Seven and a half years ago, I wrote that RFC2616 is dead, replaced by RFCs 7230-5.
Now, it’s those specifications’ turn to be retired. The RFC is dead; long live the RFC!
The emergence of HTTP/2 and now HTTP/3 have made it clear that HTTP’s “core” semantics don’t change between protocol versions. For example, methods and status codes mean the same thing no matter what version of the protocol you use; with a few exceptions, the same can be said about header fields.
However, RFC7231 entangled the definition of these core semantics with the specifics of HTTP/1.1. Given the progression of new protocol versions, the HTTP Working Group decided that it would be better to have a clear, generic defintion of the versionless semantics of HTTP separated from the individual wire protocols that people use.
That led us to rearrange HTTP into three documents:
- HTTP Semantics - those core, versionless semantics
- HTTP Caching - split into a separate document for convenience, but also versionless
- HTTP/1.1 - everything that’s specific to that textual wire protocol
The revision of HTTP/2 and the brand-new HTTP/3 (based upon QUIC) are being simultaneously published and both rely upon the first two documents.
Beyond the refactoring described above, we also were able to address over 475 issues. Most of these were yet more clarifications of the text, but changes were also made to mitigate security and interoperability issues.
There were simplifications in terminology across the board (for example, we have a whole new set of terms to describe header and trailer fields), and a lot of rearrangement to make it easier to find relevant information.
HTTP field names now have their own registry to make them easier to track down. The operation of HTTP trailer fields was refined to make them more functional; time will tell if they get used more than they currently do.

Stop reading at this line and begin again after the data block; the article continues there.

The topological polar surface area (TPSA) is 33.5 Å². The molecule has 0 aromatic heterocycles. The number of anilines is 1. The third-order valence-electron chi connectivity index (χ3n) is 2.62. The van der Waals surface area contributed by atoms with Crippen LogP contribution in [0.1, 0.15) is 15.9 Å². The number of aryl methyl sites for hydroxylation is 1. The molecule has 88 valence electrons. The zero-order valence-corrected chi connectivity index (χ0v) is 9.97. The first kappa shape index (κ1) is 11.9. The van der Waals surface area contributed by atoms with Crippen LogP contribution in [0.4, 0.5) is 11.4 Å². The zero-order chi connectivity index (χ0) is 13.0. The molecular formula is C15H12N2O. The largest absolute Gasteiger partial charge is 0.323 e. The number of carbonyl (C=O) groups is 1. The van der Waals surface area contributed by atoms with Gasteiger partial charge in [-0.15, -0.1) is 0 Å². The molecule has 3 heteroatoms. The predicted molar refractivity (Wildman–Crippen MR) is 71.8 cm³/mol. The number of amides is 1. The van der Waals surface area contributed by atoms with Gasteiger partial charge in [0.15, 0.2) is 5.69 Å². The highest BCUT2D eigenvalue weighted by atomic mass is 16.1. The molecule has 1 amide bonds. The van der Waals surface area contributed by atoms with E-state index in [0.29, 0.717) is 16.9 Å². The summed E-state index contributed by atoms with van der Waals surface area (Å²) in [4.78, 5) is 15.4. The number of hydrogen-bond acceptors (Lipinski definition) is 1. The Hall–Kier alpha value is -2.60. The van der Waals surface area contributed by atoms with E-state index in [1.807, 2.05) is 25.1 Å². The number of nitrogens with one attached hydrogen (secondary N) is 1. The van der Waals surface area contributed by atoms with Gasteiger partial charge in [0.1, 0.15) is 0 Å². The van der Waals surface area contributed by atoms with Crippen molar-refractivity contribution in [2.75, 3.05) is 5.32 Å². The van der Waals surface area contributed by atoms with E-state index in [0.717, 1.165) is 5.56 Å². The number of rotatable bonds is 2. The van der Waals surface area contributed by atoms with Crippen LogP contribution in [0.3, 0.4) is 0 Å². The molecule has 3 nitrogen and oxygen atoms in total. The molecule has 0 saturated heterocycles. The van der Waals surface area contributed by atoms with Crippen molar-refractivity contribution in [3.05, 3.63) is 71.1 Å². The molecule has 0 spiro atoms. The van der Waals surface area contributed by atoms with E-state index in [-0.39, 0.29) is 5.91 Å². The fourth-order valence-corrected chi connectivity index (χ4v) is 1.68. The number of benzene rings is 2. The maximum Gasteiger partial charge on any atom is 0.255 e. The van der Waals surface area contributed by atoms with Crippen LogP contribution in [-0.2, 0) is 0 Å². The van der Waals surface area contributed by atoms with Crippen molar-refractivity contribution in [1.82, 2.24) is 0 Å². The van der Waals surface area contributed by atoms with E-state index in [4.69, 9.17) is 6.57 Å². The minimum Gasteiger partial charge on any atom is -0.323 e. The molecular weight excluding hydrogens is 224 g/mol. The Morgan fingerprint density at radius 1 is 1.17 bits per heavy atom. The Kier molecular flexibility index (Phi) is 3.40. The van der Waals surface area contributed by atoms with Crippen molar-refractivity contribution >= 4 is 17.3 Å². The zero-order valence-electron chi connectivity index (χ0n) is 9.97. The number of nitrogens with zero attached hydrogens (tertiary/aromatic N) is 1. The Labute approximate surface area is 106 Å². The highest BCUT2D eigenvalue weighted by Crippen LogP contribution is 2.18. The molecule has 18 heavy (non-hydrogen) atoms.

In Caching, we made a number of updates to improve interoperability, including giving more nuance guidelines about how stored headers should be updated and refining how cache invalidation operates. Many of these changes were based on data we gathered from the HTTP caching tests.
All three documents also have summaries of the most important differences – all of the major changes are listed in HTTP Semantics, HTTP Caching and HTTP/1.1.
Will there be another revision?
Maybe. Both the Working Group and the editorial team really need a break.
However, I believe that when a protocol is important as HTTP, it needs constant maintenance and documentation improvements. Consider DNS in comparison; while there is interop in that community, that’s largely because there’s a group of “insiders” who know how the protocol really works, rather than good specification (although there are efforts to fix that, if only informally). Also, HTTP is implemented and directly used by a much broader community of developers.
History also indicates that if HTTP continues to serve people’s needs, we’ll need to refine and better document the corner cases as the protocol gets used for even more things and in new, interesting ways.
That means that you shouldn’t bother remembering the RFC numbers of the documents above; they only identify a version of the documents. The latest and most relevant HTTP specifications will always be listed on the HTTP Working Group Specifications page; I’d recommend using that as a starting point.
Thanks to my co-editors Roy and Julian, our Working Group chair Tommy, our Area Directors Francesca and Barry, and everyone who reviewed and commented on the documents; it’s been a lot of fun.